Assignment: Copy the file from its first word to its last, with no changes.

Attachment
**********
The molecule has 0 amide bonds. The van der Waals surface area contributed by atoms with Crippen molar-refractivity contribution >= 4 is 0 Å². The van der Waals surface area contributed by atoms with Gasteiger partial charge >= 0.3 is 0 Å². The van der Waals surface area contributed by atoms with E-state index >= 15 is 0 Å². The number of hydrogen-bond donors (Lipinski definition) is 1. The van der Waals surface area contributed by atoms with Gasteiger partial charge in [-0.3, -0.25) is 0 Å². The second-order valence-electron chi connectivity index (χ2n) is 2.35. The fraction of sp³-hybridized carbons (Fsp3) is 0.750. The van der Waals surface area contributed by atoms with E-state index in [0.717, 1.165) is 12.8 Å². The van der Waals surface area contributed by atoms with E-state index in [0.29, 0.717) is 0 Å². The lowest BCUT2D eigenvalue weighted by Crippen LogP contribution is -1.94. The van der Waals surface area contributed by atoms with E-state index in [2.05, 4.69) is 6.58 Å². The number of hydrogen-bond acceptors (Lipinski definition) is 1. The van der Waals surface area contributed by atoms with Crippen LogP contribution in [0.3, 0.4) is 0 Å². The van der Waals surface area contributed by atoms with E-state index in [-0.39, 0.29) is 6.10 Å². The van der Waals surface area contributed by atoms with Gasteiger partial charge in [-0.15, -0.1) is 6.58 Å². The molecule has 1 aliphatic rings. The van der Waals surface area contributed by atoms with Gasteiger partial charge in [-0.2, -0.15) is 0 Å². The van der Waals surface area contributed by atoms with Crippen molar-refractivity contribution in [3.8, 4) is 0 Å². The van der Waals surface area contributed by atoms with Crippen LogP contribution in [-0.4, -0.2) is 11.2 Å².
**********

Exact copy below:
The molecule has 0 amide bonds. The van der Waals surface area contributed by atoms with Crippen molar-refractivity contribution >= 4 is 0 Å². The van der Waals surface area contributed by atoms with Gasteiger partial charge >= 0.3 is 0 Å². The van der Waals surface area contributed by atoms with E-state index >= 15 is 0 Å². The number of hydrogen-bond donors (Lipinski definition) is 1. The van der Waals surface area contributed by atoms with Gasteiger partial charge in [-0.3, -0.25) is 0 Å². The second-order valence-electron chi connectivity index (χ2n) is 2.35. The fraction of sp³-hybridized carbons (Fsp3) is 0.750. The van der Waals surface area contributed by atoms with E-state index in [0.717, 1.165) is 12.8 Å². The van der Waals surface area contributed by atoms with E-state index in [0.29, 0.717) is 0 Å². The lowest BCUT2D eigenvalue weighted by Crippen LogP contribution is -1.94. The van der Waals surface area contributed by atoms with E-state index in [2.05, 4.69) is 6.58 Å². The number of hydrogen-bond acceptors (Lipinski definition) is 1. The van der Waals surface area contributed by atoms with Crippen LogP contribution in [0.3, 0.4) is 0 Å². The van der Waals surface area contributed by atoms with E-state index in [-0.39, 0.29) is 6.10 Å². The van der Waals surface area contributed by atoms with Gasteiger partial charge in [-0.15, -0.1) is 6.58 Å². The molecule has 1 aliphatic rings. The van der Waals surface area contributed by atoms with Gasteiger partial charge in [-0.2, -0.15) is 0 Å². The van der Waals surface area contributed by atoms with Crippen molar-refractivity contribution in [3.8, 4) is 0 Å². The van der Waals surface area contributed by atoms with Crippen LogP contribution in [-0.4, -0.2) is 11.2 Å².